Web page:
> > > Not all programs benefit from concurrency. Writing concurrent code for > essentially sequential programs will not benefit from multiple cores, > like generating prime numbers. Do not forget that concurrency includes > overhead for context switch and memory barriers. Using channels in a > sequential program is I think misuse of channels. There is no > performance gain in having a sequence of goroutines, each waiting for > the previous one the complete. >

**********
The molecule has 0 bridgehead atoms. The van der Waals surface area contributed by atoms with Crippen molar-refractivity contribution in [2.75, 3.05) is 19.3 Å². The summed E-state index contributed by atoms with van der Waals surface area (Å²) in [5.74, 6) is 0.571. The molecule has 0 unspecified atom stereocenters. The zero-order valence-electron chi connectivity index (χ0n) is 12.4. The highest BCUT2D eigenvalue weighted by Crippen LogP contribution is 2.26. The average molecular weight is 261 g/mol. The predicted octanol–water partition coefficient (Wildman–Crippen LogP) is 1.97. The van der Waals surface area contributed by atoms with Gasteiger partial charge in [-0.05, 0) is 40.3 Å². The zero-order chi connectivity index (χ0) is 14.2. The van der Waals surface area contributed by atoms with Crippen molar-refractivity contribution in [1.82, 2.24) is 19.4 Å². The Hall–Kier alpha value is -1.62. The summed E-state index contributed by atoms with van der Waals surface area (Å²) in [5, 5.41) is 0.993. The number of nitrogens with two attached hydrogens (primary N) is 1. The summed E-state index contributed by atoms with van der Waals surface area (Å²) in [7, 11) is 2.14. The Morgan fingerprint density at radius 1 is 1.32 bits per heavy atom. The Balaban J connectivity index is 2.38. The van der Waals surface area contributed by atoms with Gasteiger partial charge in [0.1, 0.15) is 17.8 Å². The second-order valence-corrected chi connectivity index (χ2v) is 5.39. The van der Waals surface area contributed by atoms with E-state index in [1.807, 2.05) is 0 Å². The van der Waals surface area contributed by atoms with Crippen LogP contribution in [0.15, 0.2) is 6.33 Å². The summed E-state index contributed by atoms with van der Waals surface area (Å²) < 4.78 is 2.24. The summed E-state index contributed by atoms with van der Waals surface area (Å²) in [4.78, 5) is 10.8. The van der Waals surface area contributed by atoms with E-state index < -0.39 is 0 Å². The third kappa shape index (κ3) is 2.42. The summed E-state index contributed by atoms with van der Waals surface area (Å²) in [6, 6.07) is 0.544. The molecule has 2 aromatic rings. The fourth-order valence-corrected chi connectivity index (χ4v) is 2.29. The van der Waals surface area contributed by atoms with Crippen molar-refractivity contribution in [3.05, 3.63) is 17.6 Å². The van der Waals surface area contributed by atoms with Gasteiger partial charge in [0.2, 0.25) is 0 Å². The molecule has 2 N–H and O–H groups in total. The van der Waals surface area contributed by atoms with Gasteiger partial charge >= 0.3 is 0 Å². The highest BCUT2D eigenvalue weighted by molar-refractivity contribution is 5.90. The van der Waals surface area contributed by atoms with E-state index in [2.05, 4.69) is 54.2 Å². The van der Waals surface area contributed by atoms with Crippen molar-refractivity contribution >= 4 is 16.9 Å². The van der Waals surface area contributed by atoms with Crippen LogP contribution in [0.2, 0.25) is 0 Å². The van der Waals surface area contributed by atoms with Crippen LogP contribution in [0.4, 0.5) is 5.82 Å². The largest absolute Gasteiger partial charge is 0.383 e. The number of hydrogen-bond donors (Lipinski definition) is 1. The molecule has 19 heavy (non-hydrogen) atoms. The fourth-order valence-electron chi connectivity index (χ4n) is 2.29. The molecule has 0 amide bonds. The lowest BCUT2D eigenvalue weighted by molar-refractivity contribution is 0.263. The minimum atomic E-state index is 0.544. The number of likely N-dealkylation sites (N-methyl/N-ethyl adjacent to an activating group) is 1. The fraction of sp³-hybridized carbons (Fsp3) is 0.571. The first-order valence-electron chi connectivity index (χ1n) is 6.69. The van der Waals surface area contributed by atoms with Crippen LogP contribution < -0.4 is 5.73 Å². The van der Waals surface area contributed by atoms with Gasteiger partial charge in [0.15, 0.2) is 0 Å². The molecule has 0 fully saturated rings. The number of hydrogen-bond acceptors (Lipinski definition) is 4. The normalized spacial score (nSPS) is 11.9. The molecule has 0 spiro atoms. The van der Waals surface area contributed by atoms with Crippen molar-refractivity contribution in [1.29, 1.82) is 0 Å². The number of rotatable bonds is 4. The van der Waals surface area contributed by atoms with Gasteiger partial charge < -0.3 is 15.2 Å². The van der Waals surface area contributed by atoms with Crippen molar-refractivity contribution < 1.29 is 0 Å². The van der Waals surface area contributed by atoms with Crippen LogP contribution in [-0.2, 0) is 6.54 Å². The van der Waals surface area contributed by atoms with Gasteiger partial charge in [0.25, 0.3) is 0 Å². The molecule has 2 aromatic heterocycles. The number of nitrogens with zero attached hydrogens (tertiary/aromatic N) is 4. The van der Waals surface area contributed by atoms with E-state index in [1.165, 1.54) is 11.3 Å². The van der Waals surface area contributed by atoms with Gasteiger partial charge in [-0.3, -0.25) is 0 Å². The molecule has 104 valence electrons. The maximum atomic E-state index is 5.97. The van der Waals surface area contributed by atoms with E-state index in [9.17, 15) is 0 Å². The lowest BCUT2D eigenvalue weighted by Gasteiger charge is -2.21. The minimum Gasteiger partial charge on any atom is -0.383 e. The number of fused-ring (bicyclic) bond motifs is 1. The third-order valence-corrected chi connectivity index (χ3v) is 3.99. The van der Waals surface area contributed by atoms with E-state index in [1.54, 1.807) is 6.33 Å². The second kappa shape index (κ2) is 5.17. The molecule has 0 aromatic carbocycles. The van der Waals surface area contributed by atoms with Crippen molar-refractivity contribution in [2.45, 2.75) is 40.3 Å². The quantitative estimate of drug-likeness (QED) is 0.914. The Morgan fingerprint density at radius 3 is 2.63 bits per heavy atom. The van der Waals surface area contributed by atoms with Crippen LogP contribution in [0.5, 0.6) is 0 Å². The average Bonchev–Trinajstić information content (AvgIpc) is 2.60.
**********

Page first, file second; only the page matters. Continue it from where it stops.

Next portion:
You are conflating concurrency and parallelism, or perhaps the problem and the solution. Some programs (solutions) benefit from expression as concurrent code, others do not. Whether performance improves depends on how many cores you have as well as the inherent nature of the problem. Remember there is no such thing as parallelism on a single core, yet the idea of using concurrency in programs arose when multicore was but a dream. Judging the benefit of an approach to a problem depends on your figure of merit. Your figure of merit seems to be performance, which is perfectly valid. Mine depends on the problem and on the solution, and performance may not be the most important component. In other words, some solutions work well expressed concurrently; others do not. Whether the performance improves is only one part of deciding how well. One programmer's misuse may be another's thing of joy. -rob -- You received this message because you are subscribed to the Google Groups "golang-nuts" group. To unsubscribe from this group and stop receiving emails from it, send an email to golang-nuts+unsubscr...@googlegroups.com. To view this discussion on the web visit https://groups.google.com/d/msgid/golang-nuts/CAOXNBZSPhMm1XWtMBX7z7g%3Dbh4gXW%2BRrrQ%2BfLCmN3aeE-UzhDQ%40mail.gmail.com.